Michael Johnson: A track & field, Olympic and Baylor legend
Baylor has quite the list of Olympic track and field stars — from C.M. King at the third modern Olympics back in 1904, to three-time gold medalist Jeremy Wariner in more recent years. But none shines brighter than Michael Johnson (BBA ’91).
Where does one even begin with Johnson’s resume? Let’s start with his time at Baylor, where he won five NCAA championships. Three of those came in the 200 meters (1989 indoor, 1990 indoor & outdoor), foreshadowing his future Olympic success. The other two came in the 4×400-meter relay (1990 indoor & outdoor), as he helped solidify Baylor track’s reputation as “Quarter Mile U.”
But it was at the Olympics shortly after college where Johnson became a star. He won the first of his four Olympic gold medals 30 years ago this week, helping the U.S. take first in the 4×400 relay at the 1992 Olympics in Barcelona. Four years later, he famously donned gold shoes to win gold in both the 200 and 400 meters in Atlanta — the only male athlete ever to accomplish that double-dip at one Olympics — and he added a fourth gold in the 400 meters at the 2000 Sydney games, becoming the first male 400m champ ever to successfully defend his Olympic title. (He also won a fifth gold in Sydney in the 4×400, but Team USA was later disqualified due to PED use by two of Johnson’s teammates.)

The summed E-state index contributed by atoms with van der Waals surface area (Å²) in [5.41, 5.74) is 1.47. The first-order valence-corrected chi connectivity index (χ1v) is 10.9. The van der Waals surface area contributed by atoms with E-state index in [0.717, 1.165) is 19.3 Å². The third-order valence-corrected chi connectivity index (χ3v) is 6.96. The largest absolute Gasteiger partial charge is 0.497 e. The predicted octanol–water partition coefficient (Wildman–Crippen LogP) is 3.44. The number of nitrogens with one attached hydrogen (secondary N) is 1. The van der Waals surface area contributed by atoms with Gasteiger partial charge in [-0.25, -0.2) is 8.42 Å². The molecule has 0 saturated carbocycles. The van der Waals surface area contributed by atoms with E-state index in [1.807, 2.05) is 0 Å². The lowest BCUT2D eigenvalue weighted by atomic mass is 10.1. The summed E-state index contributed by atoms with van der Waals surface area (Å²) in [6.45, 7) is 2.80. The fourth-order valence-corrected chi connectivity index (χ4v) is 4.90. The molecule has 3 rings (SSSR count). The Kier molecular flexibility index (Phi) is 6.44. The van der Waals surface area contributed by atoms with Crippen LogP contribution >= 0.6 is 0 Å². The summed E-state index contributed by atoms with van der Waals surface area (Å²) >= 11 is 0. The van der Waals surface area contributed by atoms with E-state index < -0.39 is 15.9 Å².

If there’s a hall of fame related to Baylor, track and field, and/or the Olympics, then Johnson is in it. He was elected to the Texas Sports Hall of Fame in 1997, the Baylor Athletics Hall of Fame in 2000, the U.S. Track & Field Hall of Fame in 2004, the U.S. Olympic Hall of Fame in 2009, and the international IAAF Track and Field Hall of Fame in 2012. His performance in the 200m at the ’96 Olympics has been named the greatest moment in USA Track and Field history, and he was named one of the USA’s top-five Summer Olympians ever by ESPN in 2012.
Since his retirement, he has at times served as an assistant coach for Baylor track and field, and the program annually hosts the Michael Johnson Invitational. Today, he serves as an agent and motivational speaker and oversees a training facility in North Texas. He also works as a track-and-field commentator for the BBC, having covered each of the last five Olympics.
Sic ’em, Michael Johnson!